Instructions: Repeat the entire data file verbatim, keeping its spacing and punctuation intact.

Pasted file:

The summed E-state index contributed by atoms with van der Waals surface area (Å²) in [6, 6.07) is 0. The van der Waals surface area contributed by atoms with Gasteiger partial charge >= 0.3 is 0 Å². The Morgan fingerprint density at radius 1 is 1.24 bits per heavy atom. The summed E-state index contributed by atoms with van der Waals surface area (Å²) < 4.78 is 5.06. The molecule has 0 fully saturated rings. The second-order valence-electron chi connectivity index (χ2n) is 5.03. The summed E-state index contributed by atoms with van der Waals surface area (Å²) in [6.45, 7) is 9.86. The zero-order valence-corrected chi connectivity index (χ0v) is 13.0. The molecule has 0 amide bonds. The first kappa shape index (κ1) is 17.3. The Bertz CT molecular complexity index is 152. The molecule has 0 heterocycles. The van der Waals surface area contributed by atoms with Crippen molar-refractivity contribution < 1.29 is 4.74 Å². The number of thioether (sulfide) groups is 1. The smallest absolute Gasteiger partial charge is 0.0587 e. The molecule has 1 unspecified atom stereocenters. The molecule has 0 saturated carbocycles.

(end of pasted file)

The summed E-state index contributed by atoms with van der Waals surface area (Å²) in [6, 6.07) is 0. The van der Waals surface area contributed by atoms with Gasteiger partial charge >= 0.3 is 0 Å². The Morgan fingerprint density at radius 1 is 1.24 bits per heavy atom. The summed E-state index contributed by atoms with van der Waals surface area (Å²) < 4.78 is 5.06. The molecule has 0 fully saturated rings. The second-order valence-electron chi connectivity index (χ2n) is 5.03. The summed E-state index contributed by atoms with van der Waals surface area (Å²) in [6.45, 7) is 9.86. The zero-order valence-corrected chi connectivity index (χ0v) is 13.0. The molecule has 0 amide bonds. The first kappa shape index (κ1) is 17.3. The Bertz CT molecular complexity index is 152. The molecule has 0 heterocycles. The van der Waals surface area contributed by atoms with Crippen molar-refractivity contribution < 1.29 is 4.74 Å². The number of thioether (sulfide) groups is 1. The smallest absolute Gasteiger partial charge is 0.0587 e. The molecule has 1 unspecified atom stereocenters. The molecule has 0 saturated carbocycles.